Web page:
I made the point in my presentation and I will speak more to it in a later column of the many Caribbean nationals who have done well working in such lucrative markets in the Middle East.
Syria from all reports was self-supporting and self-sustaining in food production and in industry. All before the current civil war which has ripped the country apart and caused so much pain and suffering.
The Middle East, with its tremendous wealth,for all intents and purposes can be described as the playground for the superpowers of world. During the Cold War, the battle was between the United States and the former Soviet Union as to which one would control the countries of the Middle East. Today that battle continues with the US and Russia, the political successor of the Soviet Union, still vying for political and economic control.
And, sadly, that wealth which should be driving advances in science, learning and technology in the region and assisting the poorer nations of that same region out of poverty, is instead largely tied up in the buying of arms.
Saudi Arabia was the top purchaser of American-made arms from 2011-2015, followed closely by the United Arab Emirates, according to research compiled by the Stockholm International Peace Research Institute (SIPRI), which has been analyzing international arms transfers since 1968.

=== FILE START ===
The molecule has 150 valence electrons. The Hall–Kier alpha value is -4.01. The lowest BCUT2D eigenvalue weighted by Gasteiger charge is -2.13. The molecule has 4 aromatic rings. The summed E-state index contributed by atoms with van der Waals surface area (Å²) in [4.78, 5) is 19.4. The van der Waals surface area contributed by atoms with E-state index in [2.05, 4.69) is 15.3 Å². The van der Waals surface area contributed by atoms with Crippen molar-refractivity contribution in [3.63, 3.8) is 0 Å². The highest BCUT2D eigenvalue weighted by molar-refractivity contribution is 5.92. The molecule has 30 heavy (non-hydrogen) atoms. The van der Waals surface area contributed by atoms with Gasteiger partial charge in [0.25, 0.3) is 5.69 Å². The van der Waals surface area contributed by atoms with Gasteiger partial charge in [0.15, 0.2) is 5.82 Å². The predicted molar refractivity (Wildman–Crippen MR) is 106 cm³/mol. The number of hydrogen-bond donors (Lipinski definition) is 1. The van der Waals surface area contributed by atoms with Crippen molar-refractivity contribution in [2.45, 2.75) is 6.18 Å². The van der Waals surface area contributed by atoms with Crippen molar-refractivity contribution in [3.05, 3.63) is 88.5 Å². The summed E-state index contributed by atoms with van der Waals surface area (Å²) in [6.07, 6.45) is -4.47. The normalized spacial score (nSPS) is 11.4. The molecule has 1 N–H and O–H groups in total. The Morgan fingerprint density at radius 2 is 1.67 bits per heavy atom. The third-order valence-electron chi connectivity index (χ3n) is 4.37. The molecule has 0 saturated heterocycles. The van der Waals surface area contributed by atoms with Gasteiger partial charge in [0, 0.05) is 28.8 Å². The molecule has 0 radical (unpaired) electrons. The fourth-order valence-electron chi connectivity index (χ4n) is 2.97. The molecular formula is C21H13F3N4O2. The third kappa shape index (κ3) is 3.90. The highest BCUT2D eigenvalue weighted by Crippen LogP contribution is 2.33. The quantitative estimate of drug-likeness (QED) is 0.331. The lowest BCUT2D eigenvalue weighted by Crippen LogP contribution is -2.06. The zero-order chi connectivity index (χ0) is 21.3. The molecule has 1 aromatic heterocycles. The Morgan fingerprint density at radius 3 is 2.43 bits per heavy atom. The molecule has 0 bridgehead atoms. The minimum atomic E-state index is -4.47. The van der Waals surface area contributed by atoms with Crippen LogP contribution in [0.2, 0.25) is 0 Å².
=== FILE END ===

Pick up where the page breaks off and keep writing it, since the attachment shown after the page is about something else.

Forty per cent of US arms exports go to the Middle East. US revenue from Middle East weapons sales topped $30 billion last year. The country with the world’s biggest defence sector sold weapons and military supplies worth $30 billion to the Middle East in the past year in sales approved by the U.S. State Department.
According to data collected from the U.S. Defence Security Cooperation Agency, most American weapons sales were completed with countries in the Gulf Cooperation Council (GCC) including Saudi Arabia, UAE, Bahrain, Oman, Qatar and Kuwait. In addition to GCC countries, Iraq, Israel and Lebanon also acquired a substantial amount of arms and defence supplies from the U.S.
Russia also increased arms sales to Iran and Syria.
A lot of what we are witnessing today is the result of several significant events occurring in the Middle East over centuries and especially in the last century. I will delve deeper as I proceed in this series.
(Suleiman Bulbulia is a Justice of the Peace. Secretary of the Barbados Muslim Association and Muslim Chaplain at the Cave Hill Campus, UWI.